When John Buck was a child growing up in rural Iowa, his father made a contraption. It was created out of old pieces of farming equipment and other odds and ends and it was set up outside under an old funeral tent. Each year for the Izaac Walton American League Fundraiser, the contraption would creak to life, revealing its function as a homemade carnival game: for a nickel or a dime, kids could take turns with a sling shot, aiming at revolving clay birds perched on a slowly turning wheel. Shoot three birds and get a prize.
Throughout the years, as Buck studied to be an artist and explored everything from woodcut prints to metal sculpture, his father's contraption never left his mind. Finally, about 10 years ago, he decided to act on the image and evolve the idea. He created his own contraption: a kinetic sculpture that creaked and lunged and spun. Then he created another. And another.
A decade later, he says he's never sold a single one. Who would have the desire or space or need for an odd, wooden, enormous moving sculpture all their own? But the work is inspiring to him and he's now made enough machines for a major exhibition. In fact, he has plans for at least 10 more years of building moving sculptures before his work is done. Currently, many of his mechanical works, along with a selection of other sculptures and prints, are on display at the Missoula Art Museum as part of his solo exhibit, Free For All.
"My recollection of my father's machine is very positive," he says. "You interacted with it in an enthusiastic way, and that's how I want people to interact with my art. A lot of art is something that you go and look at—it becomes too passive. You just stare at a rectangle. I think what I'm doing is more than that. You don't only have to see it. You have to watch it. It becomes an experience."
The experience currently fills both the Carnegie and Aresty galleries at MAM. The standard thoughtful silence of the art museum is erased as viewers step on various foot pedals, awaking Buck's sculptures and sending small hidden motors humming. These, however, are no carnival games. They are intricately carved wooden pieces, complete with handmade cogs, and they tell stories, ask questions of history and evoke swirls of conflicting emotions.
- John Buck’s “Borrowed Time” is featured in his exhibit of moving sculptures at MAM.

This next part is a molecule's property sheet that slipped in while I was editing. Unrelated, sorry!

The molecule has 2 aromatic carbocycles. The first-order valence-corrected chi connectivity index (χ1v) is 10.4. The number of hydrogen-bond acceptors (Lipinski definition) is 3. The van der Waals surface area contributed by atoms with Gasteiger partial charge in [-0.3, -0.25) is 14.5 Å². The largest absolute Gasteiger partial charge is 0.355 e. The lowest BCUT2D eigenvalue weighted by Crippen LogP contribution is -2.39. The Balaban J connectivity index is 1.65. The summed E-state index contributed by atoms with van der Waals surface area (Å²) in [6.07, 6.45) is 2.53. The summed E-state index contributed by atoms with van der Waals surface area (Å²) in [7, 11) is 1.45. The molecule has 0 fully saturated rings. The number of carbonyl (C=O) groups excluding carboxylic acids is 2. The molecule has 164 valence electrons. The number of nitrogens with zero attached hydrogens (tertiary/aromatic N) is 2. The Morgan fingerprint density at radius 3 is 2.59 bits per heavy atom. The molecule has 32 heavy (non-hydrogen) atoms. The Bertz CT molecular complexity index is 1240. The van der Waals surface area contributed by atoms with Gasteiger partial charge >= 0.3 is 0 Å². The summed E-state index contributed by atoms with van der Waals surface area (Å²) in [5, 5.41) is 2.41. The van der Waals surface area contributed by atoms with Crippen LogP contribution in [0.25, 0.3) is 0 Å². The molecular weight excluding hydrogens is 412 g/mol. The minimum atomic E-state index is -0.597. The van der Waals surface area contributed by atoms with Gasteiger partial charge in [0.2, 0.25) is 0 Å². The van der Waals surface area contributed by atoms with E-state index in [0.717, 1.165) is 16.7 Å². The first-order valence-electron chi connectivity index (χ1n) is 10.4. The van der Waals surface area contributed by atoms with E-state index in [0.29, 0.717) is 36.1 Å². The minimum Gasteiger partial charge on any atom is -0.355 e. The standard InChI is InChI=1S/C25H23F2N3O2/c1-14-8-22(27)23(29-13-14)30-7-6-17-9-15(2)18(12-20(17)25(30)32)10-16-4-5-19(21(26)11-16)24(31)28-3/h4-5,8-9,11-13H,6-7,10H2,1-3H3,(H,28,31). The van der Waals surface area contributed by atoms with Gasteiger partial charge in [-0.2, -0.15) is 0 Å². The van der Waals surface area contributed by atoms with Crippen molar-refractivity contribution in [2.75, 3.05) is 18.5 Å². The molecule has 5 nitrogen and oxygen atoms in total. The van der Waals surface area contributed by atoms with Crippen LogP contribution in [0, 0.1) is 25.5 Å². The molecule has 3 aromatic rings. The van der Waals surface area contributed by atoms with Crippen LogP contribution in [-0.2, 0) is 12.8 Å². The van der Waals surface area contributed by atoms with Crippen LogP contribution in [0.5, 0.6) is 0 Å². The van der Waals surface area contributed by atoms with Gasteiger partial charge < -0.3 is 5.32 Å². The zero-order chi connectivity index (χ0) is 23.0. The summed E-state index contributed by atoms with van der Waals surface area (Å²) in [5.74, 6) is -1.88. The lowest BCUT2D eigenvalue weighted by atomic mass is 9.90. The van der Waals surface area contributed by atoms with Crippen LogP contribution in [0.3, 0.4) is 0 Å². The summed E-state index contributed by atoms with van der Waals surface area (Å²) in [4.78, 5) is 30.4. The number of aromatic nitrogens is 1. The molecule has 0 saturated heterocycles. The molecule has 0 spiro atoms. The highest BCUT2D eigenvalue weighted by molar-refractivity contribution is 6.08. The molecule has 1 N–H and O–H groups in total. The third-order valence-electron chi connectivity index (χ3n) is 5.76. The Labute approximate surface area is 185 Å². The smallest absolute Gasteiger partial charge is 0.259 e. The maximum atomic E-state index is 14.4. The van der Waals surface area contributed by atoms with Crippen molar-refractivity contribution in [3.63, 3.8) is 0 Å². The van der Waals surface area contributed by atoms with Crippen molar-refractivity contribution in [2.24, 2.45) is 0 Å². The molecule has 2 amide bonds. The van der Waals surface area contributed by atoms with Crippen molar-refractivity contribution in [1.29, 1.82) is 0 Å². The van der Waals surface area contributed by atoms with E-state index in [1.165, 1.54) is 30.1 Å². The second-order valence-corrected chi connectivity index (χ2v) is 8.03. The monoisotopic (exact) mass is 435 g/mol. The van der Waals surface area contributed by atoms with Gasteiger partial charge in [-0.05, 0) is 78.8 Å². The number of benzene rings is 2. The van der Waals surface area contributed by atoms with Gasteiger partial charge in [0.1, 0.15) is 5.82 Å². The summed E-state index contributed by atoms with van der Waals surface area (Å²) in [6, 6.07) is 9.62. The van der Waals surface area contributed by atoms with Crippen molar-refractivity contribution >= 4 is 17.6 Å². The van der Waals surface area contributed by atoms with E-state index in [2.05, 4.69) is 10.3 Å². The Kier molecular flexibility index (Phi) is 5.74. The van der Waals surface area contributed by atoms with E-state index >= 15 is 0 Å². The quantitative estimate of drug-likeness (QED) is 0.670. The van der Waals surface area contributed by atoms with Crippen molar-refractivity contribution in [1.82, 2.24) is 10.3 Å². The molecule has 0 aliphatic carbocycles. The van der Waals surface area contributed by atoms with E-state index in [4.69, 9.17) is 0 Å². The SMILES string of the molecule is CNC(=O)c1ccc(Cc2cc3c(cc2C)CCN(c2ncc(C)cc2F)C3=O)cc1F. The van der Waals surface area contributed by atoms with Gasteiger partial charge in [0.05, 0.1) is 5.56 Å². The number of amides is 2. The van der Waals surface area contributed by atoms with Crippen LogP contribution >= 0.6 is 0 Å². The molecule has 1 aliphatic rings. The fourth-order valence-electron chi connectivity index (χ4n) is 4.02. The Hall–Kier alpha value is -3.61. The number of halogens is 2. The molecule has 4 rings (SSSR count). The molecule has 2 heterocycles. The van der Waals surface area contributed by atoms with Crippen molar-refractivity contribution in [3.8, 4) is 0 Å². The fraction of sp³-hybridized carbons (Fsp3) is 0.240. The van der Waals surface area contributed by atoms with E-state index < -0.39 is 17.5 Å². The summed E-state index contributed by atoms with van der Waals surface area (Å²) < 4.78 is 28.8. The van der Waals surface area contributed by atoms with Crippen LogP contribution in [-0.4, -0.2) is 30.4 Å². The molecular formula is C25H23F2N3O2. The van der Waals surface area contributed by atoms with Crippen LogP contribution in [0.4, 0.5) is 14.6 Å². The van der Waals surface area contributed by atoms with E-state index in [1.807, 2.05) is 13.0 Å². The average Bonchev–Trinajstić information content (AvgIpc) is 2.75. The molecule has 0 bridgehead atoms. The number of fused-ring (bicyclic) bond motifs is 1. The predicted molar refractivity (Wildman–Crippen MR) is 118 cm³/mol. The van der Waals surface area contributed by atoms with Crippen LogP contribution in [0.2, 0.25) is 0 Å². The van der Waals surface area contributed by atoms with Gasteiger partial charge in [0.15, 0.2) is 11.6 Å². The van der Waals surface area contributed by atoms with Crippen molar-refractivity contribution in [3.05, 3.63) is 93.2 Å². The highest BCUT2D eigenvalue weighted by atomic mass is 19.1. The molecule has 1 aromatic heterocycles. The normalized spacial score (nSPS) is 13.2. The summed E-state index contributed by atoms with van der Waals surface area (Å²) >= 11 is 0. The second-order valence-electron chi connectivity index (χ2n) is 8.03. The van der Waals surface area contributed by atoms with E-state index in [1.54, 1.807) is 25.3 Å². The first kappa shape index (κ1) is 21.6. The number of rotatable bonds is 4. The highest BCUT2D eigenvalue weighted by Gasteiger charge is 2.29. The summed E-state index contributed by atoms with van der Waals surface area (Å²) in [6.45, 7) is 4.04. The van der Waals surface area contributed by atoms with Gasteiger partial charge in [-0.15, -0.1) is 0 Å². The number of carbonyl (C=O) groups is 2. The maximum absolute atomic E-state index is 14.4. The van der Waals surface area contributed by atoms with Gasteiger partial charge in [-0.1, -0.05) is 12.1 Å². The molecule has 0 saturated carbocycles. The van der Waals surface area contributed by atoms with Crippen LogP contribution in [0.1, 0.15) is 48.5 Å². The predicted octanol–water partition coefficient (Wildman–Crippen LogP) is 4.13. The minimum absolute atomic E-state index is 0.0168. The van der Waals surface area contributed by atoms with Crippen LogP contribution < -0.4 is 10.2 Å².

The largest kinetic sculpture, "State of the Union," is also the newest. An echo of his father's machine, the base is the image of an old manure spreader. On top of the spreader, two men saw down a tree that depicts the branches of the United States government as well as the Constitution. On one end of the spreader, dollar bills fly like exhaust. On the other end, bats emerge from a burning church. Inside the church, people bob up and down at the windows as the cogs spin.
While absolutely distinctive, the piece is also a typical example of Buck's moving sculptures. Carved entirely of jelutong, which Buck describes as easy to work with and pleasant to look at, the work combines a number of common symbols and loaded images to create a more complex scene: something that is at once historical, political, mythical and fantastical. The movement doesn't just add interest to the piece, it instructs the viewer on how to experience it, as your eyes travel from one moving mechanism to the next.
Buck is quick to say his sculptures are not planned and blueprinted beforehand. With the help of an assistant who engineers the mechanical aspects of the projects, Buck decides on a story for his piece but allows them to evolve as he creates them—and each one can take a year or more of work and thought.
"They evolve," he says. "It's called trial-and-error engineering. I'm building the prototype, but there's no assembly line. I just go through all of the work. As I go, it reveals itself to me. You never know what it's going to look like until I'm done."
The pieces themselves change as he creates them, but the statements he makes with his sculptures are steadfast. They tell heartbreaking stories about the past and offer stark commentary on current events. They are about how we live and how we treat others.
"My work is the wagon and my opinions and perspective on things is what pulls it," he says. "I don't want the wagon to push me."
While the sculptures don't involve clay birds or sling shots, Buck still offers viewers the chance to step on a pedal, set the piece spinning and experience an interaction.
"I am hoping that the artwork gives them things to think about," he says. "They know that it's not just pretty and flowery—it touches on things they know about and think about—that it will share something."
John Buck's Free For All continues at MAM through March 12, 2016.